move, pursuant to Rule 12(b)(6), for the dismissal of all counts except for the
§ 1983 claim against Prine in his individual capacity and the Title VII claim
against Prine in his official capacity.
Claims against the Lowndes County Sheriff’s Office
The claims against the LCSO are dismissed because it is not an entity that
is capable of being sued. The question of whether a government entity is capable
of being sued is determined by the law of the state in which the deciding court is
located. Fed. R. Civ. Pro. 17(b)(3). As explained by the Supreme Court of
Georgia, state law “recognizes only three classes as legal entities, namely (1)
natural persons; (2) an artificial person (a corporation); and (3) such quasiartificial persons as the law recognizes as being capable to sue.” Georgia
Insurers Insolvency Pool v. Elbert County, 258 Ga. 317, 318, 368 S.E.2d 500,
502 (1988) (internal quotation omitted). Because a county sheriff’s office does
not fall into any of these categories, it is not capable of being sued. See Presnell
v. Paulding County, 454 F. App’x 763, 768 (11th Cir. 2011); Lawal v. Fowler, 196
F. App’x 765, 768 (11th Cir. 2006); accord Dean v. Barber, 951 F.2d 1210, 1214
(11th Cir. 1992) (“Sheriff’s departments and police departments are not usually
considered legal entities subject to suit…”). Thus, Defendants’ motion to dismiss
is granted with regard to the LCSO, and all of Plaintiff’s claims against the
sheriff’s office are dismissed.
Claims against Lowndes County, Georgia
The motion to dismiss is also granted with respect to Lowndes County.
Plaintiff has filed claims against the county under both Title VII and § 1983. Title
VII authorizes a cause of action against an employer for sex discrimination. 42
U.S.C. § 2000e-2(a); Busby v. City of Orlando, 931 F.2d 764, 772 (11th Cir.
1991). However, the law is well established that in Georgia the sheriff, not the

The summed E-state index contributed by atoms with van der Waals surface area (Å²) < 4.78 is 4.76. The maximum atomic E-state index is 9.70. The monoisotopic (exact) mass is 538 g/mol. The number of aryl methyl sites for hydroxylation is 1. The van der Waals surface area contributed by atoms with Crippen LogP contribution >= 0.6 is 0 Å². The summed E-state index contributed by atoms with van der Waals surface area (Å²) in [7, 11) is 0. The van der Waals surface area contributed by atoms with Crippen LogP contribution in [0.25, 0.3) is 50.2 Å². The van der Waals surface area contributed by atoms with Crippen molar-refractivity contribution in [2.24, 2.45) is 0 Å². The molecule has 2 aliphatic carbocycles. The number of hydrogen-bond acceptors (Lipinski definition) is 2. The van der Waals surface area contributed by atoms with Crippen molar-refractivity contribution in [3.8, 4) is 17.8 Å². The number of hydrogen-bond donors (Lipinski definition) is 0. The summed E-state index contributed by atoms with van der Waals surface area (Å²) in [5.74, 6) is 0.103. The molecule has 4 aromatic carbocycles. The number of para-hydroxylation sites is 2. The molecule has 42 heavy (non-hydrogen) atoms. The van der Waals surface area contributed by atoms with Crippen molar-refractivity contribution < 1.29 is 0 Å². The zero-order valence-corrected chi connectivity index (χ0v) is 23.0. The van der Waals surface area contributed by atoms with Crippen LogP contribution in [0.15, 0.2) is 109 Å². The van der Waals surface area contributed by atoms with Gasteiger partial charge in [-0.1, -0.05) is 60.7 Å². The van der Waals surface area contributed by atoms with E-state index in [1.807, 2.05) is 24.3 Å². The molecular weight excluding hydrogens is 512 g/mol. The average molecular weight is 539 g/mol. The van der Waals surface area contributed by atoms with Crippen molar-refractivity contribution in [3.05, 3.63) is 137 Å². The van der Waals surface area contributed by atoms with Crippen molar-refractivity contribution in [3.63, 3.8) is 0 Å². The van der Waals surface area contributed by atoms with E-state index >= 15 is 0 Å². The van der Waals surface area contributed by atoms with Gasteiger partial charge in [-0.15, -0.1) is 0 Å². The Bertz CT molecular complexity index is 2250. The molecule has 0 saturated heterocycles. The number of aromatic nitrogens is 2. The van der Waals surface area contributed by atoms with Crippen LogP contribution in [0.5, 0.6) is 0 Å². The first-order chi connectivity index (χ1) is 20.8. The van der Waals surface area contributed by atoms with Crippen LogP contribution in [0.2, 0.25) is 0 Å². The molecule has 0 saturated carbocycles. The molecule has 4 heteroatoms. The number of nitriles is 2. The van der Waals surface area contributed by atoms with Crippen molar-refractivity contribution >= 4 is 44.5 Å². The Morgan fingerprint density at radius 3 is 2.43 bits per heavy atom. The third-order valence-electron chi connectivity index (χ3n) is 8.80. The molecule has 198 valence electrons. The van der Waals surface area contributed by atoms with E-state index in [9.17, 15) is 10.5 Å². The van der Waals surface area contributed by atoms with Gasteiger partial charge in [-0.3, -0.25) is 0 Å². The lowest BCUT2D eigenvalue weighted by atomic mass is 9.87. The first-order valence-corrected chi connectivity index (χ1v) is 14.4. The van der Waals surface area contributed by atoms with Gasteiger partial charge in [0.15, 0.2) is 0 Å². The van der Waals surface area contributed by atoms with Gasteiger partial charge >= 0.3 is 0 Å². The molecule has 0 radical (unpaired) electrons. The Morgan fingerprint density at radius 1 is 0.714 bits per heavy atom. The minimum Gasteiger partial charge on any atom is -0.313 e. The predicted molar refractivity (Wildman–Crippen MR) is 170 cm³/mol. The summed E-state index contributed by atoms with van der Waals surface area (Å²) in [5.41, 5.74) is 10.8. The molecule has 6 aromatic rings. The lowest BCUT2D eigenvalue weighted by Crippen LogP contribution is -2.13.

county, employs the sheriff’s deputies. See generally Manders v. Lee, 338 F.3d
1304, 1311 (11th Cir. 2003); Teasley v. Freeman, 305 Ga. App. 1, 3–4, 699
S.E.2d 39 (2010). In Georgia, “[s]heriffs alone hire and fire their deputies,” for a
sheriff’s office is an independent entity from the county. Manders, 338 F.3d at
1310–11. Thus, the Title VII claim against Lowndes County must be dismissed.
Plaintiff’s § 1983 claim must likewise be dismissed. The Eleventh Circuit
has generally “rejected the notion that a Georgia county can be liable under
§ 1983 for the actions of members of a sheriff’s office, finding that, pursuant to
the Georgia Constitution, a sheriff’s office is independent from the county in
which it operates.” Townsend v. Coffee Cnty., Ga., 854 F. Supp. 2d 1345, 1350
(S.D. Ga. 2011) (citing Grech v. Clayton County, 335 F.3d 1326, 1332, 1335
(11th Cir. 2003)). Given the strict limitations of municipal liability under § 1983, a
local government entity such as a county will be held responsible only when the
county’s “official policy” causes a constitutional violation. Monell v. Dep’t of Soc.
Servs., 436 U.S. 658, 694, 98 S.Ct. 2018, 56 L.Ed.2d 611 (1978). Therefore, a
plaintiff must “identify a municipal policy or custom that caused [her] injury.”
Grech, 335 F.3d at 1329 (internal citation, quotation, and punctuation omitted).
A plaintiff has “two methods by which to establish a county’s policy: identify
either (1) an officially promulgated county policy or (2) an unofficial custom or
practice of the county shown through the repeated acts of a final policymaker for
the county.” Id. (citations omitted). “Because a county rarely will have an
officially-adopted policy of permitting a particular constitutional violation, most
plaintiffs … must show that the county has a custom or practice of permitting it
and that the county’s custom or practice is ‘the moving force [behind] the
constitutional violation.’” Id. at 1330 (quoting City of Canton v. Harris, 489 U.S.
378, 389, 109 S.Ct. 1197, 103 L.Ed.2d 412 (1989)). To establish “§ 1983 liability
against a municipality based on custom, a plaintiff must establish a widespread
practice that, ‘although not authorized by written law or express municipal policy,
is so permanent and well settled as to constitute a custom or usage with the